|Title||Vegetation treatments and hydrologic responses at the Hubbard Brook Experimental Forest, New Hampshire|
|Publication Type||Journal Article|
|Year of Publication||2013|
|Authors||Campbell, JL, Bailey, AS, Eagar, C, Green, MB, Battles, JJ|
|Journal||In: Camp, A.E.; Irland, L.C.; Carroll, C.J.W., eds. Long-term silvicultural & ecological studies: Results for science and nanagement. Volume 2. Yale University, Global Institute of Sustainable Forestry, Research Paper|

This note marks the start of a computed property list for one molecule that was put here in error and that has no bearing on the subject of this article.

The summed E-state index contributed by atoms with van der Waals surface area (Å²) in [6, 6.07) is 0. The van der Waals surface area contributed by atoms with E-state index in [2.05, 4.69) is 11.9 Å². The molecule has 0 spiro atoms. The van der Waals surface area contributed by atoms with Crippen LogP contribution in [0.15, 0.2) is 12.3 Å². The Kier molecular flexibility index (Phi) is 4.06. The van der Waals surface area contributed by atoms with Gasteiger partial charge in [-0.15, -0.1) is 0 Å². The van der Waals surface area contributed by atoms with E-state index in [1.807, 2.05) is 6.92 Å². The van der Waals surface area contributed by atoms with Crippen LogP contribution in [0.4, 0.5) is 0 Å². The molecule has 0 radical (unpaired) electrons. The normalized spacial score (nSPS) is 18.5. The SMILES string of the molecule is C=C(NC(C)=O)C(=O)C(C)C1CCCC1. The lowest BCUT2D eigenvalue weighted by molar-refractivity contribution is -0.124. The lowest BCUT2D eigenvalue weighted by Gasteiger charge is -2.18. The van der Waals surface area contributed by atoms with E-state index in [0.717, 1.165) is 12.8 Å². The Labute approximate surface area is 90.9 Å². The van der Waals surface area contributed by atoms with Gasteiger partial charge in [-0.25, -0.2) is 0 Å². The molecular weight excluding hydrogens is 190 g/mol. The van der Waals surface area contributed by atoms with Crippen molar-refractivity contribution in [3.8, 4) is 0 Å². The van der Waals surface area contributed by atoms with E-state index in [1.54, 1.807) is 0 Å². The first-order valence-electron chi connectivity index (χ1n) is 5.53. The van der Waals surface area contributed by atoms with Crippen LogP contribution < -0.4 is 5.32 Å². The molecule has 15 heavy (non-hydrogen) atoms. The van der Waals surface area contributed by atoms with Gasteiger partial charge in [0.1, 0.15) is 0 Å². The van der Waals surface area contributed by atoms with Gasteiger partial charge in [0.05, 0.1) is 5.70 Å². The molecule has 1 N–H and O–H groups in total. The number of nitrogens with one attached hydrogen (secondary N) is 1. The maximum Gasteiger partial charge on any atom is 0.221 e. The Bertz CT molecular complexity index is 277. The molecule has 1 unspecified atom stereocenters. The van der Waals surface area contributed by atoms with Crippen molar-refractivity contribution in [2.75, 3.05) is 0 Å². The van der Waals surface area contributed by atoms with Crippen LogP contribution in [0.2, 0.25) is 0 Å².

|Pagination||1 - 9|
By the late 19th and early 20th century, extensive forest harvesting was occurring throughout the United States, often with little regard for natural resources. The effects of logging on the environment were relatively unknown, which contributed to rising environmental concerns. Relationships between forests and stream water yield were of particular interest, because of speculation that logging exacerbated flooding and caused streams to dry up. Despite extensive monitoring and research over the last century, many aspects of the relationship between logging and streamflow remain unresolved and highly contentious.